Every year, it appears that a new online payment method arises; while it is difficult to determine which ones are more relevant than others, it is critical that consumers can pay using their preferred method. This is especially crucial for B2B eCommerce sites, as payment methods differ from those for B2C eCommerce sites. On most eCommerce platforms, users can pay using credit or debit cards as well as PayPal. However, preferred payment methods differ depending on where your clients live; for example, in Brazil, Boleto accounts for 15% of all online transactions. Know your customers and select a payment method based on that understanding. If the majority of your users are on mobile devices and iOS is the software provider of choice for mobile consumers, adding Apple Pay to your business may benefit you. In contrast, if the majority of your users use Android devices or come from PCs, integrating Apple Pay into your platform may not make sense.

Give special attention to mobile optimisation

While it may seem obvious to some, designing and developing your site with mobile in mind will ensure that it is future-proof. This, of course, includes the checkout. While it’s natural to concentrate on the desktop version of your site because site managers use it the most, your users are increasingly exploring and shopping on mobile devices. By 2020, mobile consumers will represent 70% of total eCommerce traffic and 54% of total revenue. Focusing on mobile first ensures that your checkout is immediately usable. If your checkout works on mobile devices, it will very certainly work on desktop PCs as well. However, the opposite may not always hold true. Furthermore, because many of our eCommerce best practices were created with mobile in mind, following these principles should help you become more mobile-friendly. Users may consider non-responsive websites out of date and untrustworthy. How can customers trust you to keep their payments secure if your site does not run well on their device?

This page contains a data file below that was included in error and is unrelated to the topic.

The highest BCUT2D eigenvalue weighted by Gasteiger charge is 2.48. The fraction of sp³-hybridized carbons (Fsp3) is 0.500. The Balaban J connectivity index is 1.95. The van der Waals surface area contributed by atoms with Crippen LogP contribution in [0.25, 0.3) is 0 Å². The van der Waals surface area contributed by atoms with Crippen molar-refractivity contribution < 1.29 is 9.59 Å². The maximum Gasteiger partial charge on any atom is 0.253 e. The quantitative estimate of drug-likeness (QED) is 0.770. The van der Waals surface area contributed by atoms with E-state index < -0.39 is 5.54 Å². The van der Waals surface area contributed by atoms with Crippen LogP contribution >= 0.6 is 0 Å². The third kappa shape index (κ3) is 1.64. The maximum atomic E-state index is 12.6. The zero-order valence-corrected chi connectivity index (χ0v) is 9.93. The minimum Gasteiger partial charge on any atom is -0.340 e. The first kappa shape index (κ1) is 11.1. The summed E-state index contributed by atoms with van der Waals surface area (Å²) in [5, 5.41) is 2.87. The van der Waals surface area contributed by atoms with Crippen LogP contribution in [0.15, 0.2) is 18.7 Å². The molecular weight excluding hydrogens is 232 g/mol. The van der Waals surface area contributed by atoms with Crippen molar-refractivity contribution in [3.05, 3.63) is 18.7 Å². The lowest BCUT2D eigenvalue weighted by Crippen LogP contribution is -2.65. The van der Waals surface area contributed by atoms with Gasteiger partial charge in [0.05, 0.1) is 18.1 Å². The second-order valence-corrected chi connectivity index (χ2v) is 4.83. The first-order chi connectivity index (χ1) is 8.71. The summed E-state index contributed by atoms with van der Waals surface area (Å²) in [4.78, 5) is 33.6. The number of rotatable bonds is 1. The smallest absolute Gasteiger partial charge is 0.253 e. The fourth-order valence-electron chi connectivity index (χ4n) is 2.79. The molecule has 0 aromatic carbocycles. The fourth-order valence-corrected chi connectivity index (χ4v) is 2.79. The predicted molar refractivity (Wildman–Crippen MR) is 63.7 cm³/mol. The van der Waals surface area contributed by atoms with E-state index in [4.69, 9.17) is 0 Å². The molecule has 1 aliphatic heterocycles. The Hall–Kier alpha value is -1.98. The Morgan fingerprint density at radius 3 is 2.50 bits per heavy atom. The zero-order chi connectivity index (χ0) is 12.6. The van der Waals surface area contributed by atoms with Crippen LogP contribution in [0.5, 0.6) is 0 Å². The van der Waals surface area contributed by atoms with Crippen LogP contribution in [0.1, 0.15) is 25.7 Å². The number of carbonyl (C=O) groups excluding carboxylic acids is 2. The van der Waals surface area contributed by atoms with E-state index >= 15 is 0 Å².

Consider the pathway

Most users despise surprises during the checkout process, so don’t keep them guessing. Visualise the checkout process so users can see where they are and how much time they have left. Do they have to follow two, three, or 10 steps? Without showing them, how will they know? The fewer clicks a user needs to complete during the checkout process, the better. Everything should ideally fit on a single page. However, this is not always feasible, particularly on mobile devices. Numerous studies have shown that requiring fewer clicks to complete a purchase enhances conversion rates. However, if you need to spread out the checkout sequence, showing the steps and the user’s progress will help you maintain consistent conversion rates.

Be frank and honest

Users prefer to view the complete price before committing to lengthy checkout procedures, similar to the first point. Users’ trust in your brand will increase if you display the final price (or an estimate until you can accurately disclose it) and are transparent about the breakdown. This feature is gaining popularity among eCommerce sites to prevent orders from being abandoned due to perceived price increases disguised as handling or tax fees.

We’ve all been in situations where the price has risen due to the addition of multiple hidden fees, and many of us have abandoned those purchases without returning to complete them.

Finally, applying these basic concepts to your B2B or B2C eCommerce site’s checkout will improve your checkout experience, reduce cart abandonment, and increase overall conversion rates.